In a continuing nod to the Mahoning Valley’s tradition of political corruption, another former government official will become a guest of the United States Bureau of Prisons. Lisa Antonini, who served as Mahoning County treasurer (a job for which she had no discernible qualifications) from March 2007 to May 2011, will report Jan. 7 to the federal prison camp for women in Alderson, W. Va., to begin serving a five-month sentence.
Antonini, who pleaded guilty to accepting a $3,000 bribe from prominent businessman Anthony M. Cafaro Sr. with the promise to support his interests and take action on his behalf, will be on two years’ supervised release after prison. The first five months will consist of electronically monitored house arrest.
U.S. District Court Judge Sara Lioi, who treated Antonini leniently after prosecutors said she had been quite cooperative in the ongoing investigation of government corruption in the Valley, ordered her to pay a $2,000 fine and to perform 150 hours of community service while under supervision.
But as 2013 comes to a close, the big questions that have yet to be answered publicly are these:
1. Did Antonini give up Cafaro, retired president of the Cafaro Co.?
2. Did she identify other individuals in and out of the government who have contributed to the corruption of government?
3. Did Antonini, as chairwoman of the Mahoning County Democratic Party, continue the long practice of selling public jobs for so many pieces of silver?
4. Although she was not charged in the so-called Oakhill Renaissance Place scandal, what information does she have about the activities of current and former county officials who did end up facing state criminal charges?
5. Did she facilitate meetings between county officials involved in the Oakhill scandal and Cafaro, who was seeking to stop the county commissioners from buying the former South Side Medical Center?
6. Will she agree to a jailhouse interview with this writer (who has only her best interest at heart)?
As she sits behind bars, Antonini will undoubtedly contemplate her fall from grace. She threw away a $68,275-a-year job for a $3,000 bribe.
But before she dons a hair shirt, she might find solace in the fact that all of the officeholders who went before her to prison or jail also sold their souls for peanuts.
It’s a commentary on the mentality of our public officials that their loyalty can be bought for such embarrassingly paltry sums of money.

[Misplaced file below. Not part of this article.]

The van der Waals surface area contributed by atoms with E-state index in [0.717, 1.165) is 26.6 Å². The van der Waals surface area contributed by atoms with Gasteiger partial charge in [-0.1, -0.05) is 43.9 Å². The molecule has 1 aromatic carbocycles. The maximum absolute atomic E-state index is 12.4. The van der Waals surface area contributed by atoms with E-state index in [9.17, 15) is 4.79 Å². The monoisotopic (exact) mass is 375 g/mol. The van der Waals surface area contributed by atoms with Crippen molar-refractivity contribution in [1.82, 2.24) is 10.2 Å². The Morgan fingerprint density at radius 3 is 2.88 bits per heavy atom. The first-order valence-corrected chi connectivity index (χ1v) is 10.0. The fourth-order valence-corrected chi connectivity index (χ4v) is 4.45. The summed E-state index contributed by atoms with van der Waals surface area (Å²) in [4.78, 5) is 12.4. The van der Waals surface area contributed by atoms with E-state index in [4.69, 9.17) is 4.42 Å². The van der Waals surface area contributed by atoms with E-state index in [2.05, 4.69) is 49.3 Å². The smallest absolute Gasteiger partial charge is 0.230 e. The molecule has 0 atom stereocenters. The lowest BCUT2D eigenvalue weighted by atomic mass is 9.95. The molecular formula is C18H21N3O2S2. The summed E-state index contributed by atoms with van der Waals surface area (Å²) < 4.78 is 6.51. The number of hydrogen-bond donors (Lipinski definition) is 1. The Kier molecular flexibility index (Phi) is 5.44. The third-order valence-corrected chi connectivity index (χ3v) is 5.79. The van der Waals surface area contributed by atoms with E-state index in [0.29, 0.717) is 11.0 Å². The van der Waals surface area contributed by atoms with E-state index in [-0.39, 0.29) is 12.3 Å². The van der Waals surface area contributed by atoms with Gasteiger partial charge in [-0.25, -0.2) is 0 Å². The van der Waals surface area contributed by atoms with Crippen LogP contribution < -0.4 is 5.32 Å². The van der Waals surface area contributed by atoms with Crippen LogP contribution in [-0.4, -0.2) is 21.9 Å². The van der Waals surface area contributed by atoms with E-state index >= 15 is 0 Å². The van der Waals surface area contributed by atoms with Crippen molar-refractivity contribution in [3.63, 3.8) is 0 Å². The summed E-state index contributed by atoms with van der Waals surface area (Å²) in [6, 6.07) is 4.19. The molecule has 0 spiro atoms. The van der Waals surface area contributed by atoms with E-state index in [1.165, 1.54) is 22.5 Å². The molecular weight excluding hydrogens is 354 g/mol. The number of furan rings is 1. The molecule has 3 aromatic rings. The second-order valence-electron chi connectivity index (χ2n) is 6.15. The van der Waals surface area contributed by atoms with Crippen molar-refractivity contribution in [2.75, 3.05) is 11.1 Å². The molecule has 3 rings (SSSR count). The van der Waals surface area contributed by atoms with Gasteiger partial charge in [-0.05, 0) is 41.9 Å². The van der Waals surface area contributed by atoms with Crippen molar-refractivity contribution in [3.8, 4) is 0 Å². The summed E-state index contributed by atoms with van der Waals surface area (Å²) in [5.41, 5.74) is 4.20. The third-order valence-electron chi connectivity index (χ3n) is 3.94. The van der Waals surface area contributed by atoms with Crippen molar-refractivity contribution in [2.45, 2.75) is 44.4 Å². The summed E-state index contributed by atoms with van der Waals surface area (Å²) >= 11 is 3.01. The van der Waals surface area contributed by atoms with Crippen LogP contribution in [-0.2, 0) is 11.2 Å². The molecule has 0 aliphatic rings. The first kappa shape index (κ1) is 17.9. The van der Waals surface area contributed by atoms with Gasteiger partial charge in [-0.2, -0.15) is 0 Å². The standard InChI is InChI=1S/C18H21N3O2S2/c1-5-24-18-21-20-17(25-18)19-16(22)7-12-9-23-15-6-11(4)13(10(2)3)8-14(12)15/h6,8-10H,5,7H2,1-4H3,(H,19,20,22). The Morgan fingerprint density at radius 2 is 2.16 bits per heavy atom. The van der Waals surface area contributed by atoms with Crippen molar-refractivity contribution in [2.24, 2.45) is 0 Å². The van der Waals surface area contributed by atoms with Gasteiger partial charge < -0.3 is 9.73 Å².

That prompts other questions left unanswered from 2013.
Given that Antonini has cooperated with the FBI and the U.S. attorney’s office in Cleveland on their government corruption investigations, when will the public be told what information she provided?
Cynics will undoubtedly say never, based on the FBI’s refusal to share the results of its audio and visual surveillance of some of the defendants in the Oakhill Renaissance scandal, including that of Cafaro Sr.
The 2,000 hours of recordings were the reason the state’s special prosecutors dropped the criminal conspiracy charges in the Oakhill case. The charges can be refiled. However, the state won’t act until the feds release the surveillance evidence to them.
List of defendants
In addition to Cafaro, the other defendants were county Auditor Michael Sciortino, former county Commissioner and Youngstown Mayor-elect John A. McNally, former county Treasurer John Reardon and former county facilities director John Zachariah.
Although McNally won this year’s mayoral race, the criminal charges were a reason for his razor-thin win in the Democratic primary over council President Jamael Tito Brown.
Sciortino’s problems were exacerbated this year when he was given a pass on a drunken-driving charge. An investigation by the Summit County Sheriff’s Department found that Sciortino “failed miserably” a field-sobriety test. But a high-ranking member of the Sheriff’s Department arrived on the scene of the traffic stop and took Sciortino home.
Questions abound about this incident, especially in light of the fact that FBI agents had a conversation with Sciortino after the drunken-driving incident.
Is it possible that the feds, aware of Sciortino’s history as a public official, wanted to know if any powerful Valley resident had interceded on his behalf?